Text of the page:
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A step closer to Europe’s first Wild River National Park on the Vjosa River

June 15, 2022
The Vjosa River in Albania. Image: Romy Durst | Save the Blue Heart of Europe

Conservation of the Vjosa River took an important step forward this week as the Albanian government signed a commitment to establish Europe’s first Wild River National Park across its catchment.

The Vjosa is often termed one of ‘Europe’s last wild rivers’, flowing largely-unobstructed by dams and hydropower schemes from the Greek mountains through Albania to the Adriatic Sea.

In recent years, scientists and campaigners have sought to highlight the diverse ecosystems and wildlife supported by the Vjosa and its tributaries. A report released last year documented over 1100 plant and animal species across the catchment, including 13 globally threatened animal and two plant species. The report authors argue that Vjosa is thus a vital ‘near-natural’ river system, which has been largely lost elsewhere in Europe.

However, until now the Vjosa catchment as been afforded scant environmental protections, and has been threatened by a number of proposed hydropower developments and oil prospecting. The new agreement, signed in Tirana on Monday, states that the Albanian government will work with the Save the Blue Heart of Europe NGO group and Patagonia organisation to establish a Vjosa Wild River National Park.

It is intended that protections of the Vjosa River and its free-flowing tributaries will be raised to the IUCN Category II Level National Park. Under this designation, large ‘natural or near-natural areas’ are set aside to protect large-scale ecological processes. In other words, this level of protection would severely limit the potential for future hydropower and dam construction in the Vjosa basin, in order to conserve its biodiversity and ecosystems.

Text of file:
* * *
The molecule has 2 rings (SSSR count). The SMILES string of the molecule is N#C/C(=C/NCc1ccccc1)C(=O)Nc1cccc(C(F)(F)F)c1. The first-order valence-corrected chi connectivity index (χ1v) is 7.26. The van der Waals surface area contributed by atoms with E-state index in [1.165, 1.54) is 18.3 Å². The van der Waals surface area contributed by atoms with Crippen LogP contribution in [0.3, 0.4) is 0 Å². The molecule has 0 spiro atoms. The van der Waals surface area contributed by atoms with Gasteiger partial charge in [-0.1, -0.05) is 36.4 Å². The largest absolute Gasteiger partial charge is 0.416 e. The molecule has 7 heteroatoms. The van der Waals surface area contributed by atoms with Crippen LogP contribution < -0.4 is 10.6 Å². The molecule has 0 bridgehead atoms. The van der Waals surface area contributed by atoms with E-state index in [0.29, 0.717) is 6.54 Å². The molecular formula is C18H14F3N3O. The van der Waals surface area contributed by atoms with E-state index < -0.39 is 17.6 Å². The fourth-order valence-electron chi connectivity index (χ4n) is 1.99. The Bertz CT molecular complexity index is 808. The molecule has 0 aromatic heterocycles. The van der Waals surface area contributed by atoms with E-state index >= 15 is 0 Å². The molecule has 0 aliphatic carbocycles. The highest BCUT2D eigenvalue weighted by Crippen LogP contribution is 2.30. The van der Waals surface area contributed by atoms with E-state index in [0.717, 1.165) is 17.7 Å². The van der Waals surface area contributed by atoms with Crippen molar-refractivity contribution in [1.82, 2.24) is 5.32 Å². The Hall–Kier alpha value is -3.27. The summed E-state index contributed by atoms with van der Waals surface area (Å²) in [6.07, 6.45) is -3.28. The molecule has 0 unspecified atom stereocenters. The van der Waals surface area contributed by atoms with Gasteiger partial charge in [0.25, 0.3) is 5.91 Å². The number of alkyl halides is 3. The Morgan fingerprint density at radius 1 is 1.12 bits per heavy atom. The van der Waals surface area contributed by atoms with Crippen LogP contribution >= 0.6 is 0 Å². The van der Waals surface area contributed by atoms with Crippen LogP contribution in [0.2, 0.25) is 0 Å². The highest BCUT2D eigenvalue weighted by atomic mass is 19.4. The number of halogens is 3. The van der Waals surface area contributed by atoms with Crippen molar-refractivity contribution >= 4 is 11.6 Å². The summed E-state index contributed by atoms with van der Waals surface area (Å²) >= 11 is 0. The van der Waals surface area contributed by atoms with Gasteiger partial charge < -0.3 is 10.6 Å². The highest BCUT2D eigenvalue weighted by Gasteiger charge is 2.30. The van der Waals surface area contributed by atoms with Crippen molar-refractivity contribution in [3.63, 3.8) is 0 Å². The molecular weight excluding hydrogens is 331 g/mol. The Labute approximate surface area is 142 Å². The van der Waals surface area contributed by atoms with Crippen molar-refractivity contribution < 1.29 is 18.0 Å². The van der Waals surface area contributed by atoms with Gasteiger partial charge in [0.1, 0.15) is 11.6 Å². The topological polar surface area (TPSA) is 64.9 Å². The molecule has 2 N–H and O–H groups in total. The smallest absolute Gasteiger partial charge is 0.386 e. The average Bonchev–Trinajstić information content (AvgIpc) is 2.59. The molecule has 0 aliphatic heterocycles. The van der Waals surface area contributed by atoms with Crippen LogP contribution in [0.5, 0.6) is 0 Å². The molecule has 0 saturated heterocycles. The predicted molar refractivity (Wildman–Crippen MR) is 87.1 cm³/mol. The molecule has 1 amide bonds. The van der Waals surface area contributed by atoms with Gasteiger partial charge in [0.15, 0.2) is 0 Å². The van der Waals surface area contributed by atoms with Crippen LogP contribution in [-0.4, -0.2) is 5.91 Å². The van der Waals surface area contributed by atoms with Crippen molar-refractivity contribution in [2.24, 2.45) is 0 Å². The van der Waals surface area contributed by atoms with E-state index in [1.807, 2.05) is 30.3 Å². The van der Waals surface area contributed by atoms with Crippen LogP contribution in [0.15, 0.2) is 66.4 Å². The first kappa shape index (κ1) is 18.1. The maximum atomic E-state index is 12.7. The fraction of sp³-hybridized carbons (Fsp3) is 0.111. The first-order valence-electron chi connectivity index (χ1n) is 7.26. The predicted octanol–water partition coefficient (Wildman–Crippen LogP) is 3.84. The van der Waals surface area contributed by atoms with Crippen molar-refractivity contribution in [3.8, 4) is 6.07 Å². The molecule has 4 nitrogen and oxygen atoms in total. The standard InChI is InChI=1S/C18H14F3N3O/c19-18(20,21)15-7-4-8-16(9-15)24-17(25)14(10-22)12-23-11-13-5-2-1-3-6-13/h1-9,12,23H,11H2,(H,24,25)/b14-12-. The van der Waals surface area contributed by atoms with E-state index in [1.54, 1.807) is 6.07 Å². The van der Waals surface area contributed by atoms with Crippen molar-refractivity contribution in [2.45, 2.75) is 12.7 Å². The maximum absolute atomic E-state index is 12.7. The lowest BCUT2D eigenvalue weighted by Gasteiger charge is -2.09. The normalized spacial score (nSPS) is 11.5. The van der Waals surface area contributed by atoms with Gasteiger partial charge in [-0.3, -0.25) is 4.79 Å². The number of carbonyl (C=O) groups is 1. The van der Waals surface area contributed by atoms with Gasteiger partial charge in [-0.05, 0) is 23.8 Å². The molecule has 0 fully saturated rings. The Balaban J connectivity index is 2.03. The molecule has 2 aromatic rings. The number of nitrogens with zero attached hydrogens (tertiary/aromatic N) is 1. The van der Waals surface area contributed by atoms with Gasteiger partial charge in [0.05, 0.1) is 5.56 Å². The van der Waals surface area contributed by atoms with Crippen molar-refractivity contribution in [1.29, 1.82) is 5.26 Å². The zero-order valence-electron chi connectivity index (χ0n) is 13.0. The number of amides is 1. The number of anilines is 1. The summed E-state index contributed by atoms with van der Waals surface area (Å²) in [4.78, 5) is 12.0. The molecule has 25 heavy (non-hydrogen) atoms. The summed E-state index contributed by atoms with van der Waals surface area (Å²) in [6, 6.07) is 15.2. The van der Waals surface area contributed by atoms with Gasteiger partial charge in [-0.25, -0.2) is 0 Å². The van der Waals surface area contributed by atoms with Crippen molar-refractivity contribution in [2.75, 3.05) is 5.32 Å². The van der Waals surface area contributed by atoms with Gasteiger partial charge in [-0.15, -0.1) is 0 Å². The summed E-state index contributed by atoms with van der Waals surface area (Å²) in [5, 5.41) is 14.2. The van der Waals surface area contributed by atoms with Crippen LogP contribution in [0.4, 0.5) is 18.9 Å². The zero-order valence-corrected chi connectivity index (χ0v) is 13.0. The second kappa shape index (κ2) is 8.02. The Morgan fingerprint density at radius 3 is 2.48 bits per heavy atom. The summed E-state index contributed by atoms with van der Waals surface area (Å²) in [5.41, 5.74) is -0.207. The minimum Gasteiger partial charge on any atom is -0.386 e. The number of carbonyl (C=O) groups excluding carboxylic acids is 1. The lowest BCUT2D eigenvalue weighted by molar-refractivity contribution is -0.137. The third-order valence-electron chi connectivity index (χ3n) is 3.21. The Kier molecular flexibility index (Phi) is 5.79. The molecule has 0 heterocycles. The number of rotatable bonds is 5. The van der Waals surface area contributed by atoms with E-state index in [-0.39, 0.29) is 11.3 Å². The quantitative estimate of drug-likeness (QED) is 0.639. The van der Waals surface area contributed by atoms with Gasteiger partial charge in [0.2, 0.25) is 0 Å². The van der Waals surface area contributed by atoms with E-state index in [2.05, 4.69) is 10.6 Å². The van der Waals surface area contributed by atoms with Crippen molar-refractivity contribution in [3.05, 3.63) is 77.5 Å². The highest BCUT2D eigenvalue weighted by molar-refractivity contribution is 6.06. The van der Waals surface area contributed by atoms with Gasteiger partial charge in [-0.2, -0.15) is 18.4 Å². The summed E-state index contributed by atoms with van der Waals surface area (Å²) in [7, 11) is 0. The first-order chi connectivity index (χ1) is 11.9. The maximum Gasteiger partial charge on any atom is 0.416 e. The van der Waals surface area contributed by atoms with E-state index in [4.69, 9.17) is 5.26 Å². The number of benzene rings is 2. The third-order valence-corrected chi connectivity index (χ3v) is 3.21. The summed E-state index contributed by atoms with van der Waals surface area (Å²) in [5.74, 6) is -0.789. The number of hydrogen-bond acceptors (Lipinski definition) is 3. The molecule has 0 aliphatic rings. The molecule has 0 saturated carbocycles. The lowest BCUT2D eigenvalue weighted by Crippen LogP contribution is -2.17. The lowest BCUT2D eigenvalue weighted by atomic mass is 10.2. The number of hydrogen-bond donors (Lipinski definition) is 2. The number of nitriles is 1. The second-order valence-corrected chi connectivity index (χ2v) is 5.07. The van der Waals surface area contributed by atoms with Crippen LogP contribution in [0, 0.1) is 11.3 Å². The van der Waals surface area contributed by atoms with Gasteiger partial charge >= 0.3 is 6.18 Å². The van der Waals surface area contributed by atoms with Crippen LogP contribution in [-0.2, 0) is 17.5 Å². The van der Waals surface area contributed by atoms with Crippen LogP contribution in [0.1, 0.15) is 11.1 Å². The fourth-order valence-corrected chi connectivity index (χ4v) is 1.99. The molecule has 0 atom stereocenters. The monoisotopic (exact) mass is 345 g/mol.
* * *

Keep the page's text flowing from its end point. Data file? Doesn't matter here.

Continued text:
Campaigners display their support for the Vjosa National Park on the Tirana roadside. Image: Adrian Guri | Save the Blue Heart of Europe

“Albania’s Vjosa is nature’s unrelenting force, the only survivor of the wild rivers of our continent, the last river vein that bears no trace of contamination from the industrial development that has morphed Europe’s rivers into animals tamed for the energy-generation circus,” says Albanian Prime Minister Edi Rama.

“Vjosa will remain the only wild water body that, just like on the day of its creation, will continue to bear witness to the wonder that once were the European riverbeds,” continues Rama. “Under the protective cloak of the National Park, Vjosa will stay intact for Albania, for Europe, for the planet we want for our children’s children.”

The agreement follows years of campaigning from groups such as Save the Blue Heart of Europe, who term the Vjosa the ‘last wild river in Europe outside of Russia’. The catchment is characterised by a mosaic of habitat types, from fast-flowing gorges to braided floodplains and deltas, many of which have high conservation importance. Moreover, the Vjosa basin is vital in supporting local communities through fishing, farming and – increasingly – eco-tourism.

“Albania’s leaders have shown vision and commitment today, signalling to the world their intention to do something unprecedented in nature protection,” says Patagonia CEO Ryan Gellert. “Through our long-standing partnership with the NGOs behind the Save the Blue Heart of Europe campaign, we have learned first-hand just how exceptional the Vjosa is and are therefore humbled to work alongside the government and groups, devoting our skills and expertise to the establishment of Vjosa Wild River National Park.”  

“While there is much work to do before we can guarantee the future of the Vjosa, this is a major milestone for Albania and for river defenders everywhere,” states Besjana Guri from EcoAlbania. “The ambition of creating Europe’s first Wild River National Park is one step closer to becoming a reality.”

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